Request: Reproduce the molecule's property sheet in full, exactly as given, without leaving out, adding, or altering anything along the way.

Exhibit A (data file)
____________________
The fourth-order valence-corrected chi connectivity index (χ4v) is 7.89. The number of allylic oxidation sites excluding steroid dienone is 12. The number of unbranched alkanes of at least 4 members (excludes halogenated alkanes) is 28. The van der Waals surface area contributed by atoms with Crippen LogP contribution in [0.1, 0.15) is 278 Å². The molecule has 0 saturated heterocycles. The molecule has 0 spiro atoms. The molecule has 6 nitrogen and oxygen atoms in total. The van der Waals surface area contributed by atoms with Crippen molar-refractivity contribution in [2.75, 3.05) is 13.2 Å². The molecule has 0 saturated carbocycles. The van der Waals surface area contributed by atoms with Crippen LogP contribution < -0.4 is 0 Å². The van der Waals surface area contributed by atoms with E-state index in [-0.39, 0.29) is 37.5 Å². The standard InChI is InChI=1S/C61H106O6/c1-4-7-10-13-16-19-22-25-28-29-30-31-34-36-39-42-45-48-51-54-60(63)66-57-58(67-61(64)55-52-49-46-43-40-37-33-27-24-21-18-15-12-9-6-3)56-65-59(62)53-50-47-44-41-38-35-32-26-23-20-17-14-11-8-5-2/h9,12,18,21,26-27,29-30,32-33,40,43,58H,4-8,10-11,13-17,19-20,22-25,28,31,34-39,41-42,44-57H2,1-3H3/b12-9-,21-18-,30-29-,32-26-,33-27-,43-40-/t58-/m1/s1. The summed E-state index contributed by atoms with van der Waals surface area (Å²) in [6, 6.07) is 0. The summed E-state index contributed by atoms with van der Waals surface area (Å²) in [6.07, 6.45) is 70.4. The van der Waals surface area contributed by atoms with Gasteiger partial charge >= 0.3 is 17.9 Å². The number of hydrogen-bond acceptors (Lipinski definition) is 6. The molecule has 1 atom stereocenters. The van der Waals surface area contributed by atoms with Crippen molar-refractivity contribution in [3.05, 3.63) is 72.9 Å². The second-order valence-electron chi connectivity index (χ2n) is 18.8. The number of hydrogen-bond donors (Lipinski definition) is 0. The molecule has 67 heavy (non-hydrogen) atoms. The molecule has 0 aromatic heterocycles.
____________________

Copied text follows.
The fourth-order valence-corrected chi connectivity index (χ4v) is 7.89. The number of allylic oxidation sites excluding steroid dienone is 12. The number of unbranched alkanes of at least 4 members (excludes halogenated alkanes) is 28. The van der Waals surface area contributed by atoms with Crippen LogP contribution in [0.1, 0.15) is 278 Å². The molecule has 0 saturated heterocycles. The molecule has 0 spiro atoms. The molecule has 6 nitrogen and oxygen atoms in total. The van der Waals surface area contributed by atoms with Crippen molar-refractivity contribution in [2.75, 3.05) is 13.2 Å². The molecule has 0 saturated carbocycles. The van der Waals surface area contributed by atoms with Crippen LogP contribution < -0.4 is 0 Å². The van der Waals surface area contributed by atoms with E-state index in [-0.39, 0.29) is 37.5 Å². The standard InChI is InChI=1S/C61H106O6/c1-4-7-10-13-16-19-22-25-28-29-30-31-34-36-39-42-45-48-51-54-60(63)66-57-58(67-61(64)55-52-49-46-43-40-37-33-27-24-21-18-15-12-9-6-3)56-65-59(62)53-50-47-44-41-38-35-32-26-23-20-17-14-11-8-5-2/h9,12,18,21,26-27,29-30,32-33,40,43,58H,4-8,10-11,13-17,19-20,22-25,28,31,34-39,41-42,44-57H2,1-3H3/b12-9-,21-18-,30-29-,32-26-,33-27-,43-40-/t58-/m1/s1. The summed E-state index contributed by atoms with van der Waals surface area (Å²) in [6, 6.07) is 0. The summed E-state index contributed by atoms with van der Waals surface area (Å²) in [6.07, 6.45) is 70.4. The van der Waals surface area contributed by atoms with Gasteiger partial charge >= 0.3 is 17.9 Å². The number of hydrogen-bond acceptors (Lipinski definition) is 6. The molecule has 1 atom stereocenters. The van der Waals surface area contributed by atoms with Crippen molar-refractivity contribution in [3.05, 3.63) is 72.9 Å². The second-order valence-electron chi connectivity index (χ2n) is 18.8. The number of hydrogen-bond donors (Lipinski definition) is 0. The molecule has 67 heavy (non-hydrogen) atoms. The molecule has 0 aromatic heterocycles.